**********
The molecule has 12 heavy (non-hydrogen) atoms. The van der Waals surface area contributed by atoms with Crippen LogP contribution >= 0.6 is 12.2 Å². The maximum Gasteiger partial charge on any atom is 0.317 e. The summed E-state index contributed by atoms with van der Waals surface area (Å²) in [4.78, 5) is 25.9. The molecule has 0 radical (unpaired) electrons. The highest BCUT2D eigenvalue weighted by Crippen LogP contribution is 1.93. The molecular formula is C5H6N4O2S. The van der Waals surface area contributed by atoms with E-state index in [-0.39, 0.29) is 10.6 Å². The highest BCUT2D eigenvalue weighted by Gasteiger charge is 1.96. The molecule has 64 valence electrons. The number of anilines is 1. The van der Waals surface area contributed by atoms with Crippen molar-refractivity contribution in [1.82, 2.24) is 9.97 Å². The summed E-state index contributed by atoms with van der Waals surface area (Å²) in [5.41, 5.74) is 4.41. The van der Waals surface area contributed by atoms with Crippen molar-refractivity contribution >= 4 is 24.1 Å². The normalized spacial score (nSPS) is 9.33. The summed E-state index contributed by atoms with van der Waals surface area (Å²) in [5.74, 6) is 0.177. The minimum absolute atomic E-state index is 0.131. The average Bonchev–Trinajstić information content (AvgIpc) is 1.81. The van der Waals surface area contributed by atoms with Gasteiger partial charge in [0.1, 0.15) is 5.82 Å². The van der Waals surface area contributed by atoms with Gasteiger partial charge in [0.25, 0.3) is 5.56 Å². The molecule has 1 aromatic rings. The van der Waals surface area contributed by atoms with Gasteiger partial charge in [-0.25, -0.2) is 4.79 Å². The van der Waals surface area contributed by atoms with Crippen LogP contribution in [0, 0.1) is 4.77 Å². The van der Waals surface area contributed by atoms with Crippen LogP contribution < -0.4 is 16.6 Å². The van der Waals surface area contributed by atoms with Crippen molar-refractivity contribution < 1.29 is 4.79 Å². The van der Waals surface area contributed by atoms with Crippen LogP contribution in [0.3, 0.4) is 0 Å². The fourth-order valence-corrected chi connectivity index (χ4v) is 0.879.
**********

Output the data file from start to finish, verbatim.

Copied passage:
The molecule has 12 heavy (non-hydrogen) atoms. The van der Waals surface area contributed by atoms with Crippen LogP contribution >= 0.6 is 12.2 Å². The maximum Gasteiger partial charge on any atom is 0.317 e. The summed E-state index contributed by atoms with van der Waals surface area (Å²) in [4.78, 5) is 25.9. The molecule has 0 radical (unpaired) electrons. The highest BCUT2D eigenvalue weighted by Crippen LogP contribution is 1.93. The molecular formula is C5H6N4O2S. The van der Waals surface area contributed by atoms with E-state index in [-0.39, 0.29) is 10.6 Å². The highest BCUT2D eigenvalue weighted by Gasteiger charge is 1.96. The molecule has 64 valence electrons. The number of anilines is 1. The van der Waals surface area contributed by atoms with Crippen molar-refractivity contribution in [1.82, 2.24) is 9.97 Å². The summed E-state index contributed by atoms with van der Waals surface area (Å²) in [5.41, 5.74) is 4.41. The van der Waals surface area contributed by atoms with Crippen molar-refractivity contribution >= 4 is 24.1 Å². The normalized spacial score (nSPS) is 9.33. The summed E-state index contributed by atoms with van der Waals surface area (Å²) in [5.74, 6) is 0.177. The minimum absolute atomic E-state index is 0.131. The average Bonchev–Trinajstić information content (AvgIpc) is 1.81. The van der Waals surface area contributed by atoms with Gasteiger partial charge in [0.1, 0.15) is 5.82 Å². The van der Waals surface area contributed by atoms with Gasteiger partial charge in [0.25, 0.3) is 5.56 Å². The molecule has 1 aromatic rings. The van der Waals surface area contributed by atoms with Gasteiger partial charge in [-0.25, -0.2) is 4.79 Å². The van der Waals surface area contributed by atoms with Crippen LogP contribution in [0, 0.1) is 4.77 Å². The van der Waals surface area contributed by atoms with Crippen LogP contribution < -0.4 is 16.6 Å². The van der Waals surface area contributed by atoms with Crippen molar-refractivity contribution < 1.29 is 4.79 Å². The van der Waals surface area contributed by atoms with Crippen LogP contribution in [0.3, 0.4) is 0 Å². The fourth-order valence-corrected chi connectivity index (χ4v) is 0.879.